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Sri Lanka: Post-War Progress Report
by International Crisis Group, September 15, 2011
1. Post-war progress? Assessing government claims
More than two years after the end of Sri Lanka’s civil war, the political situation in the country remains deeply worrying. The unique opportunity the government has to build a lasting and just peace after the defeat of the Liberation Tigers of Tamil Eelam (LTTE) is being lost. The government has not taken credible steps to ensure accountability for the grave allegations of war crimes and crimes against humanity identified in the April 2011 report of the Secretary-General’s Panel of Experts on Accountability in Sri Lanka. Nor has the government pursued policies to reconcile the country’s ethnic communities after decades of political violence and conflict. Instead, its post-war agenda has been to further centralise power, expand the role of the military, undermine local civilian authorities, and politicise the institutions that should uphold the rule of law and combat impunity. As argued in Crisis Group’s most recent report, the risk of an eventual return to violence is growing again.
There are strong grounds to question the government’s claims of progress on crucial post-war issues such as the state of emergency and repressive anti-terrorism laws, militarisation and insecurity, resettlement of internally displaced persons (IDPs), reintegration of alleged ex-combatants, and a political settlement on devolution and minority rights. As demonstrated in the following brief assessment of those issues, much of what the government tells the international community and its own people does not reflect reality on the ground. This reinforces the need to press the government to allow visits from relevant special procedures, including the Working Group on Enforced and Involuntary Disappearances and the special rapporteurs or representatives on extrajudicial executions, torture, violence against women, the protection of human rights while countering terrorism, the human rights of IDPs, and children and armed conflict.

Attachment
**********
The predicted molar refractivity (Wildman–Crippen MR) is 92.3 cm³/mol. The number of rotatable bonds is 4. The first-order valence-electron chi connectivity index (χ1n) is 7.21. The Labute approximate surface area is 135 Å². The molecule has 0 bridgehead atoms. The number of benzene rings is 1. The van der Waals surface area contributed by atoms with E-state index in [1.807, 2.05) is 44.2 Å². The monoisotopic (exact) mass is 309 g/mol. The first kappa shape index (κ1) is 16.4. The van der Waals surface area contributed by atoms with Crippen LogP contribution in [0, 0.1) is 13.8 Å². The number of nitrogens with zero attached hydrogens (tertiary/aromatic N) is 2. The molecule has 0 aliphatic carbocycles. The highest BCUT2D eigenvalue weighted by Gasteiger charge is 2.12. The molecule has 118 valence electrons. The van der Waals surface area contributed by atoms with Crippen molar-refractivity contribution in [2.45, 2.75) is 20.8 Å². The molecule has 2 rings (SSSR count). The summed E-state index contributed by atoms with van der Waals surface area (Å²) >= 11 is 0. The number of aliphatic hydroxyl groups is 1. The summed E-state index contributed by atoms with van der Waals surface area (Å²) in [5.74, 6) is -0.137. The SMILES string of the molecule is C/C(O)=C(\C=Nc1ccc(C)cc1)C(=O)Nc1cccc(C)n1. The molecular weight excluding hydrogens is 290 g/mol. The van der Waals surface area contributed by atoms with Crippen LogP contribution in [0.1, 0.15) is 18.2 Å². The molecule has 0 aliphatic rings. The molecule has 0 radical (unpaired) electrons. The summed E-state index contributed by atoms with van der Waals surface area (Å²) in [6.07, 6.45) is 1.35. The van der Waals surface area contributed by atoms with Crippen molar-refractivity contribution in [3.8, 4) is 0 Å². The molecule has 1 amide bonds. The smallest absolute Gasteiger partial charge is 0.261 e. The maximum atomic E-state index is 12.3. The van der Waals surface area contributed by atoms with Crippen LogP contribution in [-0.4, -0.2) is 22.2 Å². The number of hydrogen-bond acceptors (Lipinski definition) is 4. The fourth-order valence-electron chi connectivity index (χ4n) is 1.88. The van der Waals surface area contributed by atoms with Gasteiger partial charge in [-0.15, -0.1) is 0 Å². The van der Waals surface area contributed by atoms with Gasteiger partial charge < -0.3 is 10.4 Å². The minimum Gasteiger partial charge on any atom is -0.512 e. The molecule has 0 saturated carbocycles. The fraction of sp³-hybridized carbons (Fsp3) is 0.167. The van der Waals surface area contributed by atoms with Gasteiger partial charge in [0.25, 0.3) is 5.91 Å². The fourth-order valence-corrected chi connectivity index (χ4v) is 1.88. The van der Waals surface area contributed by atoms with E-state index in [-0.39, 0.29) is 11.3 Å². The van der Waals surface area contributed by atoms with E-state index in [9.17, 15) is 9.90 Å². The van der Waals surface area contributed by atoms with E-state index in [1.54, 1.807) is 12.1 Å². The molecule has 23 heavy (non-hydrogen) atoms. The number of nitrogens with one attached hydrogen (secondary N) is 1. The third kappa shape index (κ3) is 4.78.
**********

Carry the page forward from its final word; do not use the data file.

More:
State of emergency and anti-terrorism laws
Government claim: On 25 August 2011, the president announced the government would not renew the emergency regulations (ERs), which have been in force for much of the last 30 years. He claimed the country can now “function democratically under the ordinary law”. The ERs, promulgated under the Public Security Ordinance No. 25 of 1947 (as amended), lapsed on 31 August.
Reality: Far from reverting to “the ordinary law”, the government has now extended some of the most controversial powers under the ERs by issuing parallel regulations under the similarly repressive Prevention of Terrorism Act No. 48 of 1970 (as amended) (PTA). These include the continuance of militarised high-security zones (HSZs) and the detention (without charge or access to legal counsel) of thousands of LTTE suspects, including the remaining 3,000 of those detained for “rehabilitation” at the end of the war – nearly all of whom already have been held beyond the ERs’ two-year maximum. The new PTA regulations, which the government made public belatedly in September, are to be replaced with permanent legislation in due course, including an “omnibus empowering provision that enables the secretary of defense or the president to pass regulations as it is deemed necessary”.
The PTA itself allows arrest for a broad range of offences including causing “mischief” to public property, causing “religious, racial or communal disharmony or feelings of ill-will”, and interfering with “any board or other fixture” in a public place. It also makes confessions to police admissible as evidence which encourages already endemic torture, permits detention without charge for up to eighteen months (more than the expired ERs), and grants government officials immunity for acts done in good faith and pursuant to any direction or order under the PTA. Hundreds of PTA detainees have been held for years. In short, the expiration of the ERs has brought little change in law or practice. The most potent emergency powers, which have long encouraged abuse and impunity, remain intact.
Militarisation and insecurity
Government claim: The government has embarked on what it calls a “comprehensive programme of socio economic development in the former theatre of conflict”. While it claims HSZs are being reduced in the north and east, the military’s role in development (as well as in other government and commercial projects across the island) is widely acknowledged. In terms of post-war security, the president recently commented: “From the time when terrorist activities ended in May 2009 until today there have been no reports of any terrorist activities, other than the imaginary ‘Grease Demon’ … We are proud to mention that our government has succeeded in protecting law and order and peace through rules and regulations approved by Parliament based on the Constitution”.